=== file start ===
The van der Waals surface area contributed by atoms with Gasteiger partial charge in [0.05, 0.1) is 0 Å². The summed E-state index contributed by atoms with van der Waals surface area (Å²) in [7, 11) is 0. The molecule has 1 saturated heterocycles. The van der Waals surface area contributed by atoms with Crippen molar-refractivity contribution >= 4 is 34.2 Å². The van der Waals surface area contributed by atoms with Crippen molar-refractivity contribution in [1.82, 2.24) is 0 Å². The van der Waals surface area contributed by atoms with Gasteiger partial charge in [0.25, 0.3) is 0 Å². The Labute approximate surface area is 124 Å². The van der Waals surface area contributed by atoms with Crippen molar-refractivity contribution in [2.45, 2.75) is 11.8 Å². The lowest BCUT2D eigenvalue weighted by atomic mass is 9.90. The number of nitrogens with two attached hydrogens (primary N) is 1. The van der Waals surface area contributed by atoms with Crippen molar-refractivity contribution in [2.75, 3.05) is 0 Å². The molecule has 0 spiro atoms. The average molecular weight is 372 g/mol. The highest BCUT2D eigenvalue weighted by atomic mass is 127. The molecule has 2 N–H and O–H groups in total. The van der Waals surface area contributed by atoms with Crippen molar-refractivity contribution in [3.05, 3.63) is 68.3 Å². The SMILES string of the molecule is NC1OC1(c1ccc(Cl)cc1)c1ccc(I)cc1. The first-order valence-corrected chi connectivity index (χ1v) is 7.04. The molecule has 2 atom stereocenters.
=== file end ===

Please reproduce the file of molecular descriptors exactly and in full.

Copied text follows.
The van der Waals surface area contributed by atoms with Gasteiger partial charge in [0.05, 0.1) is 0 Å². The summed E-state index contributed by atoms with van der Waals surface area (Å²) in [7, 11) is 0. The molecule has 1 saturated heterocycles. The van der Waals surface area contributed by atoms with Crippen molar-refractivity contribution >= 4 is 34.2 Å². The van der Waals surface area contributed by atoms with Crippen molar-refractivity contribution in [1.82, 2.24) is 0 Å². The van der Waals surface area contributed by atoms with Gasteiger partial charge in [0.25, 0.3) is 0 Å². The Labute approximate surface area is 124 Å². The van der Waals surface area contributed by atoms with Crippen molar-refractivity contribution in [2.45, 2.75) is 11.8 Å². The lowest BCUT2D eigenvalue weighted by atomic mass is 9.90. The number of nitrogens with two attached hydrogens (primary N) is 1. The van der Waals surface area contributed by atoms with Crippen molar-refractivity contribution in [2.75, 3.05) is 0 Å². The molecule has 0 spiro atoms. The average molecular weight is 372 g/mol. The highest BCUT2D eigenvalue weighted by atomic mass is 127. The molecule has 2 N–H and O–H groups in total. The van der Waals surface area contributed by atoms with Crippen molar-refractivity contribution in [3.05, 3.63) is 68.3 Å². The SMILES string of the molecule is NC1OC1(c1ccc(Cl)cc1)c1ccc(I)cc1. The first-order valence-corrected chi connectivity index (χ1v) is 7.04. The molecule has 2 atom stereocenters.